Graphically the game looks impressive yet whimsical. Animations are hand-drawn, which reminded me of the classic Looney Tunes cartoons I used to watch as a kid. The action is fast-paced as Harold is always running. Races are themed to a jungle, desert, arctic, or beach backdrop. Within each frame there is a lot to see. First there is Harold and the other racers, then the obstacles that require interaction, then the environment itself. My only issue with this is the racers themselves. Since there is so much happening at once, the frames are zoomed out making the racers very small in detail. It is beneficial to have a larger monitor. 

Out of the six racers, five are male and one is female. Each racer is drawn as a caricature. There's the short military looking man, the bodybuilder, the dancer, the tall athlete, and the stocky everyday man. Then there's Harold who stands out the most. From the wild red hair, to the large thick glasses, to the skinny legs, every detail about him is greatly exaggerated. Harold is drawn to look weak and should have no business being in a race. Although the ultimate underdog, I took great issue with the way he is portrayed. In one of the game's trailers, Harold is called, "slower, shorter, and dumber." A small cutscene accompanies each race featuring Harold. In several, he is portrayed as observant, humble and a man of good sportsmanship. He is ridiculed by the student angels as well as those in authority. Whatever the look may be of someone, it's really the character that counts. 

Another issue I took with the game is the premise. As previously discussed, the story is about the student angel Gabe attempting to get the scholarship to Archangel Academy. Sera's father, Raziel is a guardian angel and former top student. He takes a liking to Gabe and teaches him the interference technique. Raziel states that the act of interfering with other racers is warranted and welcomed. Although Sera has her own shortcomings in taking shortcuts, her father Raziel takes Gabe under his wing, infuriating her even more. While I won't spoil the rest of the story, I must state that these are "angels" who act more like humans.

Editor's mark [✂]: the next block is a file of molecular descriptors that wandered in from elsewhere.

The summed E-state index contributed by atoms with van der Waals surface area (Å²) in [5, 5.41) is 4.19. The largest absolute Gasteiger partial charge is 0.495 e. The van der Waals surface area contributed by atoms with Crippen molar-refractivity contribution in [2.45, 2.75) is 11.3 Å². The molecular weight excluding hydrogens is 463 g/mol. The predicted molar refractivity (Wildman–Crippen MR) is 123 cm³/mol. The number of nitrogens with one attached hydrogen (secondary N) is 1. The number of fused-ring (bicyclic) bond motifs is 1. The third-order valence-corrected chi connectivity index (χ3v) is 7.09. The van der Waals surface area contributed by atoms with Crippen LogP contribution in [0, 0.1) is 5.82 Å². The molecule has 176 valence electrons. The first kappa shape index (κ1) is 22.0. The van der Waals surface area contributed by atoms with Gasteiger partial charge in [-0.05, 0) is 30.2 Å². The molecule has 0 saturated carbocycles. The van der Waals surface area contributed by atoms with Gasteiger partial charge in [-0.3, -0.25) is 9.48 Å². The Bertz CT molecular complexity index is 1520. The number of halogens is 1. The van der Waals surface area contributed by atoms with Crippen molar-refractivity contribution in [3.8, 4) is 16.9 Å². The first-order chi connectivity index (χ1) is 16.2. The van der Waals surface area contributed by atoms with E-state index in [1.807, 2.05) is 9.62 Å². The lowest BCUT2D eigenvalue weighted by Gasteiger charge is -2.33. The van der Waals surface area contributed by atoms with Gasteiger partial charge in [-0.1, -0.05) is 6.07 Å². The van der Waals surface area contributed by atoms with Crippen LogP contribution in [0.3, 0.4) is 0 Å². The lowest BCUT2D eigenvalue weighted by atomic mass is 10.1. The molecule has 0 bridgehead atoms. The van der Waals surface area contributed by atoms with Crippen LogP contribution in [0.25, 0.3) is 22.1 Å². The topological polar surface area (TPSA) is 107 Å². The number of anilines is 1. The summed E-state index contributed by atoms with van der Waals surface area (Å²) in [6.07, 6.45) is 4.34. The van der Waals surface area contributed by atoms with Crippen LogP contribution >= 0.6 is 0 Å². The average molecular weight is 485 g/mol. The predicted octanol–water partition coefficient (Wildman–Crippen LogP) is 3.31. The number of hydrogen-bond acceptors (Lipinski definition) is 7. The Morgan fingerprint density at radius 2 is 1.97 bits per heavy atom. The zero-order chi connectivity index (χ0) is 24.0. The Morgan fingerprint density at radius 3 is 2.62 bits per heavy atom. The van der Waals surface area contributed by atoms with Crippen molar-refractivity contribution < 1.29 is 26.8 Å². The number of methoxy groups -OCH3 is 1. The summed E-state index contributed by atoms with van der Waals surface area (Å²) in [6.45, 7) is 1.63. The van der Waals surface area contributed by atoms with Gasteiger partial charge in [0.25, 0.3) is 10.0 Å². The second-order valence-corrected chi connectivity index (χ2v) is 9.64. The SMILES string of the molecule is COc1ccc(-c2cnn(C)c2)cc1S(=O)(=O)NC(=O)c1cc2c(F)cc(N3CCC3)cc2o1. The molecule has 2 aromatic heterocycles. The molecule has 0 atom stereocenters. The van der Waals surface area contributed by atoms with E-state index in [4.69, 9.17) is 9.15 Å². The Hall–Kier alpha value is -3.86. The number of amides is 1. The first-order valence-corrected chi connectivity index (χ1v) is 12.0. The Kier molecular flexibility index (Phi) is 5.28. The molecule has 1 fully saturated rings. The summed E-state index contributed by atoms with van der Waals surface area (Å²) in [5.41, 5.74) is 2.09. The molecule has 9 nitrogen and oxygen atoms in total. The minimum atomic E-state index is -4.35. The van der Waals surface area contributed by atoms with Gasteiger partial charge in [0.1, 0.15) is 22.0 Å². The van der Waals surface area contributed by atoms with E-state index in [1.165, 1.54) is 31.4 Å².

For a game that has an excellent soundtrack and fabulous graphics, it's a shame that the entire premise is based on stereotypical judgment of others who are different as well as a belief that angels are allowed to misbehave. Angels are holy representatives of God. It is insulting that the game lowers them to our human level while insinuating they are here to guide and protect us. In fact the only angels I know who acted inappropriately were banished from Heaven and sent to Hell. Although it is a light-hearted game that looks kid-friendly, looks can be deceiving since it reinforces negative stereotypes and sends the wrong message. As a Christian who wears glasses and has been teased, I found many aspects of the game offensive. I presume Guardian School never taught these student angels ethics or morals. You need to question what exactly these angels were taught that warrants them to behave badly. Angels should never act in this manner and neither should humans in real life. 

 

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Christ Centered Gamer looks at video games from two view points. We analyze games on a secular level which will break down a game based on its graphics, sound, stability and overall gaming experience. If you’re concerned about the family friendliness of a game, we have a separate moral score which looks at violence, language, sexual content, occult references and other ethical issues.